The Placebo Paradox
The re-vitalization of clinical trials with psychedelics has produced an exciting new array of studies investigating different combinations of therapeutic substances and diagnoses. Beyond the important bureaucratic negotiations that have taken place to gain approval for these studies, this new wave of studies is also negotiating a new methodological landscape of clinical research. When researchers Humphry Osmond and Abram Hoffer were studying the use of hallucinogens in Saskatchewan in the 1950’s, their research was published as case studies. However, today, placebo controlled randomized controlled studies are now the standard for research with psychopharmaceuticals. Because psychedelic therapy seeks to induce a radical change in consciousness—to make a subject feel different from her everyday self—blinding theses studies has emerged as a methodological sticking point. However, this paper argues, that it is also a rich site for interrogating the paradoxes of placebo effects more generally. Anthropology has generally engaged with the placebo as inert: either as an example of the power of symbolic healing within Western medicine, or as ethically fraught territory of non-treatment. In contrast, this paper frames placebos as anything but inert; they are heavily charged with efficacy within the logic of the clinical trial. Drawing upon ethnographic research with clinical researchers from the Multidisciplinary Association for Psychedelic Studies (MAPS) and the history of the use of placebos in medicine and in research, this paper will explore how contemporary studies are negotiating the placebo paradox.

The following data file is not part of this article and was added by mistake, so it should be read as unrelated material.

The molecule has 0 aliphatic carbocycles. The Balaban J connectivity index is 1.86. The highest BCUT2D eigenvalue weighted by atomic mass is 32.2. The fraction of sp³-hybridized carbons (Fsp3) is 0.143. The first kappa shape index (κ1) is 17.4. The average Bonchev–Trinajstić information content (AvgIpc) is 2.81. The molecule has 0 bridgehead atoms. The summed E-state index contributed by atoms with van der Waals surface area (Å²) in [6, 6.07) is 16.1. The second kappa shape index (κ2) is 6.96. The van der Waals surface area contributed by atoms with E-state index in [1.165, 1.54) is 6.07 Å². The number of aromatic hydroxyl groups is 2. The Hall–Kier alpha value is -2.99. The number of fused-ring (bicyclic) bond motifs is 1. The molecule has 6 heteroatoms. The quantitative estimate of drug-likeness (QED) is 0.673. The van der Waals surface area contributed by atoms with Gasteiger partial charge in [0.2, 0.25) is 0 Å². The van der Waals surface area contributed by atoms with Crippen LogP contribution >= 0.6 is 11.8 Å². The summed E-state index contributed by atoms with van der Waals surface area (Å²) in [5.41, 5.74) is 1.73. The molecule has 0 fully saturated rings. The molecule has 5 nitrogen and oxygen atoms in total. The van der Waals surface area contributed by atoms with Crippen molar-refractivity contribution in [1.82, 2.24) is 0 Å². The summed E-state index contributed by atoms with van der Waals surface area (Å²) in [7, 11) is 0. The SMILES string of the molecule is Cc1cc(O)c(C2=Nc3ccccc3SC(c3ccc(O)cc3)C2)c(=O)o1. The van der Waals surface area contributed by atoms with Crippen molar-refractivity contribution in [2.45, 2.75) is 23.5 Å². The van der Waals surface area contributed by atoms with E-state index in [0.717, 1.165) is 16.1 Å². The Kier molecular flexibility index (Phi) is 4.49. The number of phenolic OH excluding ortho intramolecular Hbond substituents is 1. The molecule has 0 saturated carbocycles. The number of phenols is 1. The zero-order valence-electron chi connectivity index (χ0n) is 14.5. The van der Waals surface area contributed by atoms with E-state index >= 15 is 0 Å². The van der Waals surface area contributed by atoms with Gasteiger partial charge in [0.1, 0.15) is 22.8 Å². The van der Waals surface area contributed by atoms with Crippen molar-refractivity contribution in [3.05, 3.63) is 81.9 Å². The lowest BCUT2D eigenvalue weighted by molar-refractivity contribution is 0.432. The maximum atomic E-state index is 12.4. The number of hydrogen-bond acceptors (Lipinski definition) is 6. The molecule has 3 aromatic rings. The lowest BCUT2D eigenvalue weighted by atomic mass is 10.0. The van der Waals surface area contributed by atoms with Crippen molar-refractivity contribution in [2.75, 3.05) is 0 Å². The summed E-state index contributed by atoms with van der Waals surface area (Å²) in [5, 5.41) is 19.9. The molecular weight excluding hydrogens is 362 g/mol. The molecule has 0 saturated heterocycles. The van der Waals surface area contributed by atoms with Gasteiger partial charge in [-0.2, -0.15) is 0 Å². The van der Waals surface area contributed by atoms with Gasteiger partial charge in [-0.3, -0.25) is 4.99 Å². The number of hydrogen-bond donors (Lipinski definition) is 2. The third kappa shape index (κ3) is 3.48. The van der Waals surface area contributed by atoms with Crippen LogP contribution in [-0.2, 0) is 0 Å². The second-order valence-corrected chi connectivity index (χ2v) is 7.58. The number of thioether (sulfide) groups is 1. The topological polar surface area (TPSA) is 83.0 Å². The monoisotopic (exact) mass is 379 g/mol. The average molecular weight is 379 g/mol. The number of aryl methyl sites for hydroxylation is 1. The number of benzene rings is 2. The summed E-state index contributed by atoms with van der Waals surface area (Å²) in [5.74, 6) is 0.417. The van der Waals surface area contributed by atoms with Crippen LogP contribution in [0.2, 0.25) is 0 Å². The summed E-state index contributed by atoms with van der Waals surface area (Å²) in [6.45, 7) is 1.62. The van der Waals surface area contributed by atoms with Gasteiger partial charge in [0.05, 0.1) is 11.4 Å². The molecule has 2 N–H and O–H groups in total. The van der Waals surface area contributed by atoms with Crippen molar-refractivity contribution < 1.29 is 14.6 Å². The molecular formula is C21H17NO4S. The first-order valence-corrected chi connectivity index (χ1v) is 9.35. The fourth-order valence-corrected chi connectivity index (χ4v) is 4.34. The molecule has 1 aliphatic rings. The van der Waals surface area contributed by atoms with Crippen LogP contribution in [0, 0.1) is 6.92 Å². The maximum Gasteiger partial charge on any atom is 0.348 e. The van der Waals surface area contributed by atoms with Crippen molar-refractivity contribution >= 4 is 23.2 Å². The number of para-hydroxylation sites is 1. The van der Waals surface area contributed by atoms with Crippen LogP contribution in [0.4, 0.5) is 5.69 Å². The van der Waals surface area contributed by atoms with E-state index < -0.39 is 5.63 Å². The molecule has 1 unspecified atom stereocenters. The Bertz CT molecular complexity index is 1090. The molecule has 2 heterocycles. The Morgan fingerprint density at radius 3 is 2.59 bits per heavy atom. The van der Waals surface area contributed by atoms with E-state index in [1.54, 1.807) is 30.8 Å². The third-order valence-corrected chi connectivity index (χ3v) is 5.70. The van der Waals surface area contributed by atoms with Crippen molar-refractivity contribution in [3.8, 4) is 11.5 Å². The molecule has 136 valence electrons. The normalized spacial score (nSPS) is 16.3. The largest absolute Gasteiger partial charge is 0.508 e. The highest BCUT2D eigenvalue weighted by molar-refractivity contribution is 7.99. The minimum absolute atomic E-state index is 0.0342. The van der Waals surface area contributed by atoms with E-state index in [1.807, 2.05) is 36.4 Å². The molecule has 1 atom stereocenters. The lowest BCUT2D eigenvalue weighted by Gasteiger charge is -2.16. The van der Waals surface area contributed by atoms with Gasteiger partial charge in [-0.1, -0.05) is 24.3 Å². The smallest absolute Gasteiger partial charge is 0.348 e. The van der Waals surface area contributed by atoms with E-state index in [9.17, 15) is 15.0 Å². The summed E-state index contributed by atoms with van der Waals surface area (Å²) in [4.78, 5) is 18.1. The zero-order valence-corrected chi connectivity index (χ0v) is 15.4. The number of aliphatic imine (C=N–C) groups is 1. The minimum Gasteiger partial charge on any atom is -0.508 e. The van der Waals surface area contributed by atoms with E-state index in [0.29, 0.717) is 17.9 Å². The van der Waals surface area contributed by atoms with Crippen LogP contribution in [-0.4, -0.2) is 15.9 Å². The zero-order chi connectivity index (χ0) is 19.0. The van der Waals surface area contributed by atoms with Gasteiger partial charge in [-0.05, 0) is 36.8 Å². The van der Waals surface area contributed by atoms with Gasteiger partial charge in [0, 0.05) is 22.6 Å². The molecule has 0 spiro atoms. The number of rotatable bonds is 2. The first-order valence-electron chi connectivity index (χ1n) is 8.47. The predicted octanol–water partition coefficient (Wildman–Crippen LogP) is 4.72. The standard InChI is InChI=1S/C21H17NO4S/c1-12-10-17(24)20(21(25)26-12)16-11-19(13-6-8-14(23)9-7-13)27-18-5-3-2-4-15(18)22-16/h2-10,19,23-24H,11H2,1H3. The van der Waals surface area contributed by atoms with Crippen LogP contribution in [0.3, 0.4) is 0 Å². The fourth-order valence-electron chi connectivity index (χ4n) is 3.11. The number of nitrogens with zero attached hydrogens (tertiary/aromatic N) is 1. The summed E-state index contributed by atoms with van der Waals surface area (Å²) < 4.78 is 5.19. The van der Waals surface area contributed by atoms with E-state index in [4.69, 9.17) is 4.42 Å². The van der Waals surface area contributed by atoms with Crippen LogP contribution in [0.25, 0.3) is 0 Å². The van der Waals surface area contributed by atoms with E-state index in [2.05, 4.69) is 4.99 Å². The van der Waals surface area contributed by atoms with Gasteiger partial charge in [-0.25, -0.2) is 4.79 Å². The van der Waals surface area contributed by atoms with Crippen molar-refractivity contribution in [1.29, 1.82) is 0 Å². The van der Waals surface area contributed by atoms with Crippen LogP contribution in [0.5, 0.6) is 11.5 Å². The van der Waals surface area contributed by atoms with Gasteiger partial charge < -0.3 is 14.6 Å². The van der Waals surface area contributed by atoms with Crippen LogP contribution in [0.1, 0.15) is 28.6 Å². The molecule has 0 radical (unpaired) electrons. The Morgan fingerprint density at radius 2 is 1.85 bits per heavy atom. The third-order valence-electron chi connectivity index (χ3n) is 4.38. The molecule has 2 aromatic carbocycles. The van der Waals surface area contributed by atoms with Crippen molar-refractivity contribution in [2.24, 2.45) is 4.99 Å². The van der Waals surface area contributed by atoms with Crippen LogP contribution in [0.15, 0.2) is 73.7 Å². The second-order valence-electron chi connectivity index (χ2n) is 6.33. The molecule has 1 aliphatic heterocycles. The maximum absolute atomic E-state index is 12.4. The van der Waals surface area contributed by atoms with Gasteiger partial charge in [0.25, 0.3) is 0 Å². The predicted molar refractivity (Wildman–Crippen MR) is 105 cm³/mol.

Katherine Hendy is a cultural anthropologist specializing in studies of medicine and science and technology. Her doctoral fieldwork and dissertation studied a small tribe of clinical researchers based out of Santa Cruz, California and their efforts to develop the drug MDMA as a prescription pharmaceutical. Her dissertation draws primarily from participant observation fieldwork with the Multidisciplinary Association for Psychedelic Studies (MAPS) and explores the politics of clinical research. She is currently a Visiting Assistant Professor at The Ohio State University in the Department of Comparative Studies where she teaches several courses on Science Technology and Society.